This gives the connotations of boredom and a stereotypical lecture theatre in a school. He uses this device to make the description seem more real and to make it more engaging to read. Another device Dickens uses regularly is the simile; he uses this to describe certain aspects of characters. He uses a plum pie because many people can relate to plum pies and have experienced them.
Table of Contents Plot Overview Thomas Gradgrind, a wealthy, retired merchant in the industrial city of Coketown, England, devotes his life to a philosophy of rationalism, self-interest, and fact. He raises his oldest children, Louisa and Tom, according to this philosophy and never allows them to engage in fanciful or imaginative pursuits.
He founds a school and charitably takes in one of the students, the kindly and imaginative Sissy Jupe, after the disappearance of her father, a circus entertainer. As the Gradgrind children grow older, Tom becomes a dissipated, self-interested hedonist, and Louisa struggles with deep inner confusion, feeling as though she is missing something important in her life.
Bounderby continually trumpets his role as a self-made man who was abandoned in the gutter by his mother as an infant.
Tom is apprenticed at the Bounderby bank, and Sissy remains at the Gradgrind home to care for the younger children. He is unable to marry her because he is already married to a horrible, drunken woman who disappears for months and even years at a time.
Stephen visits Bounderby to ask about a divorce but learns that only the wealthy can obtain them. Pegler, a strange old woman with an inexplicable devotion to Bounderby.
James Harthouse, a wealthy young sophisticate from London, arrives in Coketown to begin a political career as a disciple of Gradgrind, who is now a Member of Parliament.
He immediately takes an interest in Louisa and decides to try to seduce her.
With the unspoken aid of Mrs. Sparsit, a former aristocrat who has fallen on hard times and now works for Bounderby, he sets about trying to corrupt Louisa. The Hands, exhorted by a crooked union spokesman named Slackbridge, try to form a union.
Only Stephen refuses to join because he feels that a union strike would only increase tensions between employers and employees. He is cast out by the other Hands and fired by Bounderby when he refuses to spy on them.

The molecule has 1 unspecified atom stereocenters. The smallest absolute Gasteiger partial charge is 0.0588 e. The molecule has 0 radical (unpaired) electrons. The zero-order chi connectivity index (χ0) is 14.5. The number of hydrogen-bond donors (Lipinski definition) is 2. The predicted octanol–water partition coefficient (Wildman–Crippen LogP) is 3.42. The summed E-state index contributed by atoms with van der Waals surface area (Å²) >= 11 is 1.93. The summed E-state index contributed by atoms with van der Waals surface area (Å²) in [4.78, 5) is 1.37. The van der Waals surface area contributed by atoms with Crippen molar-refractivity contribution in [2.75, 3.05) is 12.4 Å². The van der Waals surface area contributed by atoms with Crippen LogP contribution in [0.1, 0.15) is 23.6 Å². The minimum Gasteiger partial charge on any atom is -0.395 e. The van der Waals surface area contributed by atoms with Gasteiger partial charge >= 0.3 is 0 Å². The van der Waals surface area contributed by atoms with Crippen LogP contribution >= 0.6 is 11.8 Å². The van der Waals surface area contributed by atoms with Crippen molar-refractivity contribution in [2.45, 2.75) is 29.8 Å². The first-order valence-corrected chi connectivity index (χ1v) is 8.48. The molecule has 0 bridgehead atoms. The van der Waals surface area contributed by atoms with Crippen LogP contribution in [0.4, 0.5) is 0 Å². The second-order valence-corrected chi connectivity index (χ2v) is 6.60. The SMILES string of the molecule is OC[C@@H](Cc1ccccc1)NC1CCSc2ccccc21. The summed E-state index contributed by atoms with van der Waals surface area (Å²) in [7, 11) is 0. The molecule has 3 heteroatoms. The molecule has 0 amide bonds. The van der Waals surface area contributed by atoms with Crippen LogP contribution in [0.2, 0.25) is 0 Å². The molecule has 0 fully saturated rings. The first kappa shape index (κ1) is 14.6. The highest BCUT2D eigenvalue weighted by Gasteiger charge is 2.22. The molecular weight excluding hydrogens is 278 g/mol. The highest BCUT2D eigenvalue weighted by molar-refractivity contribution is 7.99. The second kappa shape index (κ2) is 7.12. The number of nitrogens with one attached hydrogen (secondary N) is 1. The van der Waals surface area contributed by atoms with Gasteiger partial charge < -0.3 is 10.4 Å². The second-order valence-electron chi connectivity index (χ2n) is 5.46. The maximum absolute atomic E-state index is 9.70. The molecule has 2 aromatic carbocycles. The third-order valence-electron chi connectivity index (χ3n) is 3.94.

Tom accompanies her and tells Stephen that if he waits outside the bank for several consecutive nights, help will come to him.
Stephen does so, but no help arrives. Eventually he packs up and leaves Coketown, hoping to find agricultural work in the country. Not long after that, the bank is robbed, and the lone suspect is Stephen, the vanished Hand who was seen loitering outside the bank for several nights just before disappearing from the city.
Sparsit witnesses Harthouse declaring his love for Louisa, and Louisa agrees to meet him in Coketown later that night. She collapses to the floor, and Gradgrind, struck dumb with self-reproach, begins to realize the imperfections in his philosophy of rational self-interest.
Sissy, who loves Louisa deeply, visits Harthouse and convinces him to leave Coketown forever. Bounderby, furious that his wife has left him, redoubles his efforts to capture Stephen.
When Stephen tries to return to clear his good name, he falls into a mining pit called Old Hell Shaft. Rachael and Louisa discover him, but he dies soon after an emotional farewell to Rachael. Gradgrind and Louisa realize that Tom is really responsible for robbing the bank, and they arrange to sneak him out of England with the help of the circus performers with whom Sissy spent her early childhood.
Sparsit, anxious to help Bounderby find the robbers, drags Mrs. Pegler—a known associate of Stephen Blackpool—in to see Bounderby, thinking Mrs. Pegler is a potential witness.
Bounderby recoils, and it is revealed that Mrs. Pegler is really his loving mother, whom he has forbidden to visit him: Bounderby is not a self-made man after all.
Angrily, Bounderby fires Mrs.In the meantime, an impoverished “Hand”—Dickens’s term for the lowest laborers in Coketown’s factories—named Stephen Blackpool struggles with his love for Rachael, another poor factory worker. Charles Dickens was born in and was the second of 8 children.
He led an unprivileged childhood as his father was sent to jail for debt, this meant that Dickens briefly had to work at a blacking warehouse at the age of only twelve because of this.
Summary of Hard Times by Charles Dickens. Below is a list of Hard Times Cliff Notes and Hard Times SparkNotes. Not looking for a Hard Times summary? Search above for other chapter summaries, curated from popular sites like SparkNotes and Cliff Notes. Coketown from ‘Hard Times’ by Charles Dickens Read the following extract from ‘Hard Times’ by Charles Dickens, and then Discuss the way he depicts the City.
Coketown, to which Messrs.
Bounderby and Gradgrind now walked, was a triumph of fact; it had . There are many popular works of Dickens such as Pickwick Papers, Oliver Twist, Nicholas Nickleby, The Old Curiosity Shop, Barnaby Rudge, Martin Chuzzlewit, Dombey and Son, David Copperfield, Bleak House, Hard Times, Little Dorrit, A Tale of Two Cities, Great Expectations, The Mystery of Edwin Drood and Our Mutual Friend.
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A guide to reading Hard Times with a critical and appreciative mind encouraging analysis of plot, style, formReviews: